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Worst Subway sandwich? Home sales up; WFH WAR 🥊

By July 23, 2021 No Comments

Mean Subway survey; Here’s why the Internet broke yesterday

Imagine running a survey on a company asking people to tell you the thing you hate about it the most? Seems unnecessarily cruel, considering you can simply ask everyone what their favorite thing is and still get the same result.

But that didn’t work for Mashed when they decided to go after Subway sandwiches.

“We polled 594 Subway sandwich eaters in the U.S. to find out which sub they considered to be the worst on the menu. The Italian B.M.T. was disliked by the fewest people with 4%, while neither the All-American nor the Spicy Italian had too many haters either, with both coming in at around 5%.

 Coming in at the middle of the pack was the Black Forest Ham with 7%, and Meatball Marinara at almost 11%. And over 28% of respondents found the Veggie Delite to be less than delightful. The clear winner, or rather loser, with almost 40% of pollees giving a big thumbs-down, was Tuna.”

Do you want to know what else isn’t working for people? The Internet.

In what feels like a more and more common problem, something broke online again.

No, it wasn’t a cyberattack (we think) as several major websites, including some in our space, went down yesterday due to a failure of Akamai’s Edge DNS service. 

Not only were the websites of airlines down, but also personal financial services and even Salesforce.

Also impacted were Fidelity, PNC and Chase, as well as several credit card providers.

This is similar to the Fastly CDN outage that brought down a number of major websites last month, including Amazon, Reddit, Twitter, and Spotify.


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More good news: Home sales are trending up!

Recently Rise&Shred noted a rise in home listings and a drop in mortgage rates.

Well, we have some more good news! 

Sales of previously owned U.S. homes rose for the first time in five months in June as housing inventory improved slightly, illustrating the strength of housing demand.Contract closings increased 1.4% from the prior month to an annualized 5.86 million, according to National Association of Realtors data released Thursday. The June pace was in line with the 5.9 million median forecast in a Bloomberg survey of economists.

The improvement in sales suggests underlying demand for homes remains robust despite surging prices and still-lean inventory that have curbed sales in recent months. While the number of homes for sale picked up slightly in June, the lack of supply remains an ongoing headwind. As a result, prices are skyrocketing. The median selling price was up 23.4% from a year earlier to a record $363,300 last year.

Builders are grappling with elevated materials costs, supply shortages and hiring challenges. 

Backlogs continue to grow.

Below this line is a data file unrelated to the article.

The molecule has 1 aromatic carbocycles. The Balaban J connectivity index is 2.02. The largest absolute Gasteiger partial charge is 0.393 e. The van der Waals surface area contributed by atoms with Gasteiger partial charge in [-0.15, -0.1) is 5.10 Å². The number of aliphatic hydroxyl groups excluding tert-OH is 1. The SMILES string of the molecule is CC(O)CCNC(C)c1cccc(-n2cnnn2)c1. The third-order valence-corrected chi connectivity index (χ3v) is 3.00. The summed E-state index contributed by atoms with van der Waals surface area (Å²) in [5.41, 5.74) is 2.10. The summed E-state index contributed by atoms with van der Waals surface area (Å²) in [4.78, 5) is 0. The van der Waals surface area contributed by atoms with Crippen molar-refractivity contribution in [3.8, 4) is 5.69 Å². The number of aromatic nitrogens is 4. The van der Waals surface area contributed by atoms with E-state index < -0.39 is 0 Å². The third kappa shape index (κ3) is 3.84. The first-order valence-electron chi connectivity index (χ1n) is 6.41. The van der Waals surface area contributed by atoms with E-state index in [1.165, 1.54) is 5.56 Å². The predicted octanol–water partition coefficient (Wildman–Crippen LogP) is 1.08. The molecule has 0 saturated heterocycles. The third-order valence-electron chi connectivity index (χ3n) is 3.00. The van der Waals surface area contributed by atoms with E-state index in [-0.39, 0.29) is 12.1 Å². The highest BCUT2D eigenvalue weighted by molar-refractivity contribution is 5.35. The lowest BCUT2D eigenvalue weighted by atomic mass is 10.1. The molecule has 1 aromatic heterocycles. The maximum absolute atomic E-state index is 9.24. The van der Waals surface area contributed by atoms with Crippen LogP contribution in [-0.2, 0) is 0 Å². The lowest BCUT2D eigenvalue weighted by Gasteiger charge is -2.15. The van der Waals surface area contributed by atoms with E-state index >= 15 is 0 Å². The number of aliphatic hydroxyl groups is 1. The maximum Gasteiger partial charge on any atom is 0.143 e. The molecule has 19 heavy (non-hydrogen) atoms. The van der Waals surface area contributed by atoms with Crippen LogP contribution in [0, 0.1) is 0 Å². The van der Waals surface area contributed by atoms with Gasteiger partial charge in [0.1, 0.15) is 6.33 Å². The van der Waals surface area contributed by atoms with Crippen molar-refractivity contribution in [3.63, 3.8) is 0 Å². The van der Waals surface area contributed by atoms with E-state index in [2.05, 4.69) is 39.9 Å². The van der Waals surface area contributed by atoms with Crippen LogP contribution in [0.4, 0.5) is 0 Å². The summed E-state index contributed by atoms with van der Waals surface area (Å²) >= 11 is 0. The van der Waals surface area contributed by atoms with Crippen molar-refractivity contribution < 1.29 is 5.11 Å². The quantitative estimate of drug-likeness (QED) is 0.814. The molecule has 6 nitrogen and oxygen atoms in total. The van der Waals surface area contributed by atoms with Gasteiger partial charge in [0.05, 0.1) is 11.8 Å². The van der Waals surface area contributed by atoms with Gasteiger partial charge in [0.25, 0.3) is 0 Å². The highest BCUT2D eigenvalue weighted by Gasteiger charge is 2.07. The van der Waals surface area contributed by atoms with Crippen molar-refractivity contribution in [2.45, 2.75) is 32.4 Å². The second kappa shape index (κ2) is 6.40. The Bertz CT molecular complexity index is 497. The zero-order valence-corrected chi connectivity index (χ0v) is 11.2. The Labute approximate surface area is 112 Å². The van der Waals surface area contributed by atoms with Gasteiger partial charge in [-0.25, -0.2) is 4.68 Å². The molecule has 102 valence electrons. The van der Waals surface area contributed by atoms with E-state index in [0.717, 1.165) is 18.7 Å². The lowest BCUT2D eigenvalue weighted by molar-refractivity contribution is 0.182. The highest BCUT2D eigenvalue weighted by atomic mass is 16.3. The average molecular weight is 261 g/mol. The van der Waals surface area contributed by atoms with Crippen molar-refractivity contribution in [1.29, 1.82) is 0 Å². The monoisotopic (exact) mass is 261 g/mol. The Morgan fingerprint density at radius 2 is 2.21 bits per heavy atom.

Applications to build dropped to an eight-month low in June, and even among the new homes sold in May, construction had yet to even begin on more than a third of them. There were 1.25 million existing homes for sale last month, the highest since November yet down 18.8% from a year ago.

At the current pace, it would take 2.6 months to sell all the homes on the market. Realtors see anything below five months of supply as a sign of a tight market. In one clear example of the current housing frenzy, properties remained on the market for just 17 days on average in June, matching the fewest on record. Nearly 90% of the homes sold were on the market for less than a month, the NAR said.


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Work From Home goes to war

The percent of employed persons working at home nearly doubled during the COVID-19 pandemic in 2020, rising to 42 percent, the U.S. Bureau of Labor Statistics reports. In our neck of the woods, the number is not going down as the same data shows about half of our industry (finances) is still WFH.

Something’s got to give and it’s part of a larger discussion on how sustainable is WFH?

Here are some of the leading issues on WFH. At the heart of the matter is this: Get your WFH policy together. You don’t want to be like Apple which is facing a series of negative commentaries based on its WFH policies.

“Apple stood its ground last week in the face of employee protest against its new requirement that they work from home only two days a week. Both the policy–which came directly from CEO Tim Cook–and Apple's comments about it betray a striking lack of emotional intelligence. That's a bad idea in today's tight labor market. The approach is one no small company or startup can afford to take,” grips this Inc. op-ed.

While it seems strange to read content from people with great jobs complaining about their great jobs, the observations deserve consideration.

Why? 

There are millions—literally millions—of workers out there who just discovered that their jobs can, in fact, bedone from anywhere. And they’re determined to keep it that way. In a Fast Company survey, only 12% of U.S. respondents said they wanted to go back into the office full-time, and nearly half of those would even take a pay cut to be able to work from home.

What’s more, this VOX article makes the argument that companies that make people return to the office will lose employees.

What is certain is that more people will work from home than ever before, and this shift has the potential to disrupt everything from physical office space to the way people feel about work. And as US companies face a hiring crisis, companies that don’t offer remote work could find themselves at a significant disadvantage when it comes to recruiting new talent.


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